No benefit to laws designed to seize Irish assets of human rights violators, Cab indicates

Criminal Assets Bureau was asked by Minister to review proposed legislation on the issue

There would be no "current practical benefit" to laws designed to seize the assets of human rights violators stashed in Ireland, the Criminal Assets Bureau has indicated.

In a letter to the Justice Committee – which has agreed to waive pre-legislative scrutiny of a Bill on the issue introduced by Labour's Brendan Howlin – Minister for Justice Helen McEntee said she had asked the Cab to review the legislation.

“I am informed that they cannot see any current practical benefit from the proposed changes in this legislation. Neither do Cab believe that minor amendments would deliver the desired outcome,” she wrote, saying “significant further work” would be needed to make sure it was “workable and effective”.

“Seizure of assets in almost any case would require the police force of the country in which the human rights abuse has taken place to co-operate with Irish authorities,” she wrote, posing “significant challenges”.

The Bill would bring certain assets under the scope of the proceeds of crime act 1996, making them eligible for seizure where they result from conduct that is an offence under Irish law but not under the law of the state where it occurred.

Human rights laws

It is aimed particularly at human rights abusers and Mr Howlin has argued that it is particularly pertinent given its potential application to any belligerents found to have violated human rights laws during the Russian invasion of Ukraine.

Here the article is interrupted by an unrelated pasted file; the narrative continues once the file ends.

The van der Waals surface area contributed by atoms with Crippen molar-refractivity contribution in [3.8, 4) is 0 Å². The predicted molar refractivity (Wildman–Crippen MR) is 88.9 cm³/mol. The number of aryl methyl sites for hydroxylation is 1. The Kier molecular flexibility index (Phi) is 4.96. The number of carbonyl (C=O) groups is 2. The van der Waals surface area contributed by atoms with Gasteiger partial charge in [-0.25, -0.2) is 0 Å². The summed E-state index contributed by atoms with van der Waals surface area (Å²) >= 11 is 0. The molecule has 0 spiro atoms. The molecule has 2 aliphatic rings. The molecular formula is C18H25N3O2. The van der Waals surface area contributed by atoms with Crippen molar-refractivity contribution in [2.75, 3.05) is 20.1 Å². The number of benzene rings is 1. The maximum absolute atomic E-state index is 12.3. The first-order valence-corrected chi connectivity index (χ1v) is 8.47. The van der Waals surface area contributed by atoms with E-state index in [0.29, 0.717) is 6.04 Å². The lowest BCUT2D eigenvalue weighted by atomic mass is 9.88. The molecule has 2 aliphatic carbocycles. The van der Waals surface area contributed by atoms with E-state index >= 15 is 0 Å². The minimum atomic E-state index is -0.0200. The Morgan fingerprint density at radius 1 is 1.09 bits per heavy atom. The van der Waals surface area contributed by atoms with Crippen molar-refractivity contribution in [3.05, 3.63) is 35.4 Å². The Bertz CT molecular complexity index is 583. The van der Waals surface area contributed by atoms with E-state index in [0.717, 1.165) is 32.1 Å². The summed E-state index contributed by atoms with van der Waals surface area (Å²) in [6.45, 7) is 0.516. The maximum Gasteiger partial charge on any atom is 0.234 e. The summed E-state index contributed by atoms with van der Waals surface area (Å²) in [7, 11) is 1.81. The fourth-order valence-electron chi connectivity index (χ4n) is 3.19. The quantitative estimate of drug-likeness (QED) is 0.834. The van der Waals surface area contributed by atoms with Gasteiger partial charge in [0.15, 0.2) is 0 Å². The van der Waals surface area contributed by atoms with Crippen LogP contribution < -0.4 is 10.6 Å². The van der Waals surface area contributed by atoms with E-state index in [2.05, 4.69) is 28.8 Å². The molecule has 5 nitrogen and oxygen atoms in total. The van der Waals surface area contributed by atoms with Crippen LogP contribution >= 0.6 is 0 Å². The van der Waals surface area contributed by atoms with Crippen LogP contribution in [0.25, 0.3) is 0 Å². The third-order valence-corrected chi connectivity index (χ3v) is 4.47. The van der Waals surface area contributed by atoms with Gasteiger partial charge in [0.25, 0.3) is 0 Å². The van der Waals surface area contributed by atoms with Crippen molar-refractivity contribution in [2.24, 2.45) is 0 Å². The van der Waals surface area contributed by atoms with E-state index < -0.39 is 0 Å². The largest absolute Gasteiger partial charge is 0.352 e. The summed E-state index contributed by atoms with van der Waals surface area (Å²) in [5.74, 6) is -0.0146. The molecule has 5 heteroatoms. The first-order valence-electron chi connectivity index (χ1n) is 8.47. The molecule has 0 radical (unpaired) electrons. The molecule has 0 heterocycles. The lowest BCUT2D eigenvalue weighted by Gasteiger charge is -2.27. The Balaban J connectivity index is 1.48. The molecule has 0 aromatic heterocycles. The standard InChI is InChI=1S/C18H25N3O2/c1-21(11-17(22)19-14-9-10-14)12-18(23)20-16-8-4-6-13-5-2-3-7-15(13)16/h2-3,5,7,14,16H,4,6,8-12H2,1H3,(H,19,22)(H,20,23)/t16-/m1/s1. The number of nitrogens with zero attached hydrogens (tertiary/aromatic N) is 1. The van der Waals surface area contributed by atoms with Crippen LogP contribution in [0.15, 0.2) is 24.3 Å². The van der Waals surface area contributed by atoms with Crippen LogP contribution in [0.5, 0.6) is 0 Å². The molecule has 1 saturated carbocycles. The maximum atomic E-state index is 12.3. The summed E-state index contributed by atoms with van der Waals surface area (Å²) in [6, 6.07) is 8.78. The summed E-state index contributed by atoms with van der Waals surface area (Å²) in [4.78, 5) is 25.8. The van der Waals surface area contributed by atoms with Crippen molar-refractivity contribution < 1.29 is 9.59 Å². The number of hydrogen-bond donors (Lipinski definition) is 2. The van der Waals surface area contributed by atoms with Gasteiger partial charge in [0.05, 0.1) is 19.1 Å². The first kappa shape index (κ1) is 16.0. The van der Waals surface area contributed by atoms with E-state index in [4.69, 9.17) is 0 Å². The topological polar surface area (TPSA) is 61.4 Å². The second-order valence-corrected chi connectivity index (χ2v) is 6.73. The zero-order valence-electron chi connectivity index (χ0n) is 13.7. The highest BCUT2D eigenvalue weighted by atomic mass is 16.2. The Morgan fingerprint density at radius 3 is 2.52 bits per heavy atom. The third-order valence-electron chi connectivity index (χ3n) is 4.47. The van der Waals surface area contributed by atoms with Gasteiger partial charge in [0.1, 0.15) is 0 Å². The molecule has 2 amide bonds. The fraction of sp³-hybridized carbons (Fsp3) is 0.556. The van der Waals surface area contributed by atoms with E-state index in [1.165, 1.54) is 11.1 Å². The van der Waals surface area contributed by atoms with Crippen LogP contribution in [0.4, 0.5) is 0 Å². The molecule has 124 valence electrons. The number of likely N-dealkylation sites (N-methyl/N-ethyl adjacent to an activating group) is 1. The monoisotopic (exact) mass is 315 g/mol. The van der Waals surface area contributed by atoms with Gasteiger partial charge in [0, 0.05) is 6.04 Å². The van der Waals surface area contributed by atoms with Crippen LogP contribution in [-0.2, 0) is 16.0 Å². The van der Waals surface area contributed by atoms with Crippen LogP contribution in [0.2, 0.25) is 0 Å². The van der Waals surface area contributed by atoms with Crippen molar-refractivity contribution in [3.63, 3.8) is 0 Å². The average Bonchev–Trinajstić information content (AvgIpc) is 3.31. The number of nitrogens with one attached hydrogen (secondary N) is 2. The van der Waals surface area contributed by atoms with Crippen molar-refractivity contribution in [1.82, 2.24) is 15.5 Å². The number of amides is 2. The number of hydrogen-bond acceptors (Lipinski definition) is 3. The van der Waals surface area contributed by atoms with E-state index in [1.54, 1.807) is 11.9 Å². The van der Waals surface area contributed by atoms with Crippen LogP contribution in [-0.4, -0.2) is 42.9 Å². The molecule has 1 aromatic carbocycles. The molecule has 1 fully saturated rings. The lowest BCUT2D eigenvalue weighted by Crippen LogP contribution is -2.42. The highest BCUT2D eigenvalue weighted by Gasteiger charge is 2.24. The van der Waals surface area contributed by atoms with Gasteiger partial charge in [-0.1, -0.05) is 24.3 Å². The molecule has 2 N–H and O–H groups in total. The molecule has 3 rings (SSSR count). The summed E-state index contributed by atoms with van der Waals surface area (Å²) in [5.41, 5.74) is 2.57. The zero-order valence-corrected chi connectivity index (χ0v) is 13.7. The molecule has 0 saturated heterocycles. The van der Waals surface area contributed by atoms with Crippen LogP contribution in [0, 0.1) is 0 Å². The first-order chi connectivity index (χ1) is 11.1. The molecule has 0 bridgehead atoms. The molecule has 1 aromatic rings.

Despite the concerns, the Justice Committee agreed to waive pre-legislative scrutiny, enabling the Bill to proceed to the next stage – it will consider the Bill at committee stage, however, when chairman James Lawless said it will invite in stakeholders to discuss the issue.

Mr Howlin indicated that Ms McEntee had signalled no objection to progressing with the Bill during a meeting on Wednesday. The legislation is a so-called "Magnitsky law", named for an accountant who accused officials of aiding tax evasion in Russia and died in prison.

Ms McEntee's letter was sent to the committee hours before it met on whether to expedite the Bill. Mr Lawless said "it's important we sent a strong signal during the current crisis that as an Oireachtas we will take all measures necessary to signal support to Ukraine."

Committee member and Fine Gael Senator Barry Ward said: "This is a situation where a country, individual or organisation has contravened the norms of acceptable behaviour on the international stage. This would empower Ireland to say we're not going to tolerate that."

“I think it was really important that the Oireachtas be very clear on the stand we would take in passing a law which would ensure Ireland will never be a place where the proceeds of human rights abuses would be stashed,” Mr Howlin said.